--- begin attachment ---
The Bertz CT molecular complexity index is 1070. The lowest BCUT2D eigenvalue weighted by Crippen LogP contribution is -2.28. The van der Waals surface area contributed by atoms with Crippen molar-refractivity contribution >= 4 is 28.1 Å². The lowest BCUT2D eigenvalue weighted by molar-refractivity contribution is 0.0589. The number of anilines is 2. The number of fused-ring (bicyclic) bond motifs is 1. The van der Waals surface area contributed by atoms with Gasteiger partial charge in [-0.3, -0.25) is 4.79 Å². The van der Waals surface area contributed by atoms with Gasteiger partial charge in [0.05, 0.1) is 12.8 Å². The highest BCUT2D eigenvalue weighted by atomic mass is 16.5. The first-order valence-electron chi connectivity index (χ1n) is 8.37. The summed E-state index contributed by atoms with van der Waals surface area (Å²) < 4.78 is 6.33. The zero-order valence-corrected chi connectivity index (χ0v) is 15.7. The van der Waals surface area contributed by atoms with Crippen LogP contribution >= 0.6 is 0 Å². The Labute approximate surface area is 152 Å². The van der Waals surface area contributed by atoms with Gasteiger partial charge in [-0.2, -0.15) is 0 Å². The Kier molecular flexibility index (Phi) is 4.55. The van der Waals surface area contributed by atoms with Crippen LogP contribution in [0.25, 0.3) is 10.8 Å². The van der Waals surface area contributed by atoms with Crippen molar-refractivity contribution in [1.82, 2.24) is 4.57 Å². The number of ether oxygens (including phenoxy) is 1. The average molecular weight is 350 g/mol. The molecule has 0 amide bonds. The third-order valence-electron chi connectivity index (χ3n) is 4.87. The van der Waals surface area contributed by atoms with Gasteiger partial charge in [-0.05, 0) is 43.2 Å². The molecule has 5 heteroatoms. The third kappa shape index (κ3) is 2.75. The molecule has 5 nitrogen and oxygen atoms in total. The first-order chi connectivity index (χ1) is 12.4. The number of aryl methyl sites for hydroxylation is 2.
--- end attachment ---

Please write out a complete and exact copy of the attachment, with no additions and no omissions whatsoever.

The Bertz CT molecular complexity index is 1070. The lowest BCUT2D eigenvalue weighted by Crippen LogP contribution is -2.28. The van der Waals surface area contributed by atoms with Crippen molar-refractivity contribution >= 4 is 28.1 Å². The lowest BCUT2D eigenvalue weighted by molar-refractivity contribution is 0.0589. The number of anilines is 2. The number of fused-ring (bicyclic) bond motifs is 1. The van der Waals surface area contributed by atoms with Gasteiger partial charge in [-0.3, -0.25) is 4.79 Å². The van der Waals surface area contributed by atoms with Gasteiger partial charge in [0.05, 0.1) is 12.8 Å². The highest BCUT2D eigenvalue weighted by atomic mass is 16.5. The first-order valence-electron chi connectivity index (χ1n) is 8.37. The summed E-state index contributed by atoms with van der Waals surface area (Å²) < 4.78 is 6.33. The zero-order valence-corrected chi connectivity index (χ0v) is 15.7. The van der Waals surface area contributed by atoms with Crippen LogP contribution >= 0.6 is 0 Å². The Labute approximate surface area is 152 Å². The van der Waals surface area contributed by atoms with Gasteiger partial charge in [-0.2, -0.15) is 0 Å². The Kier molecular flexibility index (Phi) is 4.55. The van der Waals surface area contributed by atoms with Crippen LogP contribution in [0.25, 0.3) is 10.8 Å². The van der Waals surface area contributed by atoms with Crippen molar-refractivity contribution in [1.82, 2.24) is 4.57 Å². The number of ether oxygens (including phenoxy) is 1. The average molecular weight is 350 g/mol. The molecule has 0 amide bonds. The third-order valence-electron chi connectivity index (χ3n) is 4.87. The van der Waals surface area contributed by atoms with Gasteiger partial charge in [-0.05, 0) is 43.2 Å². The molecule has 5 heteroatoms. The third kappa shape index (κ3) is 2.75. The molecule has 5 nitrogen and oxygen atoms in total. The first-order chi connectivity index (χ1) is 12.4. The number of aryl methyl sites for hydroxylation is 2.